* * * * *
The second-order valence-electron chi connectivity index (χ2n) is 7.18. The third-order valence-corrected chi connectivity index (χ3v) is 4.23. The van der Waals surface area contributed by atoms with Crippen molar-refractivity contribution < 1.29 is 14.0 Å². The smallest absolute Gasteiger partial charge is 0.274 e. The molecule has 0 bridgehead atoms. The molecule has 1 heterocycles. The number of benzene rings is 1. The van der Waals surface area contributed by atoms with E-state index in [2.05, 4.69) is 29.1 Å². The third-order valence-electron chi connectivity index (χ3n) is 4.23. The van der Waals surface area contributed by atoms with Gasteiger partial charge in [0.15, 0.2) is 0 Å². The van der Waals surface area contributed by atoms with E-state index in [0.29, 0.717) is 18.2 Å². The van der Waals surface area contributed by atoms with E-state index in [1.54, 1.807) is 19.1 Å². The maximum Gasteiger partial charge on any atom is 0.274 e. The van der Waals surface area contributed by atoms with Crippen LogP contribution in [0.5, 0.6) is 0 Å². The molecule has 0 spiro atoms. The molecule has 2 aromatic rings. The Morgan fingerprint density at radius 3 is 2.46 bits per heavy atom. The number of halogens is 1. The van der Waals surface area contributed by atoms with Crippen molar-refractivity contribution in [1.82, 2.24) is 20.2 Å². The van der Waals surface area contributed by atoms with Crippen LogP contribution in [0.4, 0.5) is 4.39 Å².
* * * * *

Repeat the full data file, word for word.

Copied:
The second-order valence-electron chi connectivity index (χ2n) is 7.18. The third-order valence-corrected chi connectivity index (χ3v) is 4.23. The van der Waals surface area contributed by atoms with Crippen molar-refractivity contribution < 1.29 is 14.0 Å². The smallest absolute Gasteiger partial charge is 0.274 e. The molecule has 0 bridgehead atoms. The molecule has 1 heterocycles. The number of benzene rings is 1. The van der Waals surface area contributed by atoms with E-state index in [2.05, 4.69) is 29.1 Å². The third-order valence-electron chi connectivity index (χ3n) is 4.23. The van der Waals surface area contributed by atoms with Gasteiger partial charge in [0.15, 0.2) is 0 Å². The van der Waals surface area contributed by atoms with E-state index in [0.29, 0.717) is 18.2 Å². The van der Waals surface area contributed by atoms with E-state index in [1.54, 1.807) is 19.1 Å². The maximum Gasteiger partial charge on any atom is 0.274 e. The van der Waals surface area contributed by atoms with Crippen LogP contribution in [0.5, 0.6) is 0 Å². The molecule has 0 spiro atoms. The molecule has 2 aromatic rings. The Morgan fingerprint density at radius 3 is 2.46 bits per heavy atom. The number of halogens is 1. The van der Waals surface area contributed by atoms with Crippen molar-refractivity contribution in [1.82, 2.24) is 20.2 Å². The van der Waals surface area contributed by atoms with Crippen LogP contribution in [0.4, 0.5) is 4.39 Å².